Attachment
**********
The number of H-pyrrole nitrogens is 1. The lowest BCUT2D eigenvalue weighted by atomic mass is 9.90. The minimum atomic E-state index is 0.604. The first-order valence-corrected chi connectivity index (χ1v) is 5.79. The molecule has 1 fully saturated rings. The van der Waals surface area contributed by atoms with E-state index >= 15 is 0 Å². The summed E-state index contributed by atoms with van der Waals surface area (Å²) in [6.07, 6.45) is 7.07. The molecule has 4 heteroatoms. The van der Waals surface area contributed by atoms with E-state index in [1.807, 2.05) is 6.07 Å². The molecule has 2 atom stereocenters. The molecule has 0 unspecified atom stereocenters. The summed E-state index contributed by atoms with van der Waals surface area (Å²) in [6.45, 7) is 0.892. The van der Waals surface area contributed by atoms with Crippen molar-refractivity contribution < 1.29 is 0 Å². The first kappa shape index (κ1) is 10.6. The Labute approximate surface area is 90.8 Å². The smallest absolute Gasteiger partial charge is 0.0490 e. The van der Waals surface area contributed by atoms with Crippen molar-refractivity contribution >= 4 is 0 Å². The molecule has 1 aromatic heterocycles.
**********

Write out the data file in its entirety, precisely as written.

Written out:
The number of H-pyrrole nitrogens is 1. The lowest BCUT2D eigenvalue weighted by atomic mass is 9.90. The minimum atomic E-state index is 0.604. The first-order valence-corrected chi connectivity index (χ1v) is 5.79. The molecule has 1 fully saturated rings. The van der Waals surface area contributed by atoms with E-state index >= 15 is 0 Å². The summed E-state index contributed by atoms with van der Waals surface area (Å²) in [6.07, 6.45) is 7.07. The molecule has 4 heteroatoms. The van der Waals surface area contributed by atoms with E-state index in [1.807, 2.05) is 6.07 Å². The molecule has 2 atom stereocenters. The molecule has 0 unspecified atom stereocenters. The summed E-state index contributed by atoms with van der Waals surface area (Å²) in [6.45, 7) is 0.892. The van der Waals surface area contributed by atoms with Crippen molar-refractivity contribution < 1.29 is 0 Å². The first kappa shape index (κ1) is 10.6. The Labute approximate surface area is 90.8 Å². The smallest absolute Gasteiger partial charge is 0.0490 e. The van der Waals surface area contributed by atoms with Crippen molar-refractivity contribution >= 4 is 0 Å². The molecule has 1 aromatic heterocycles.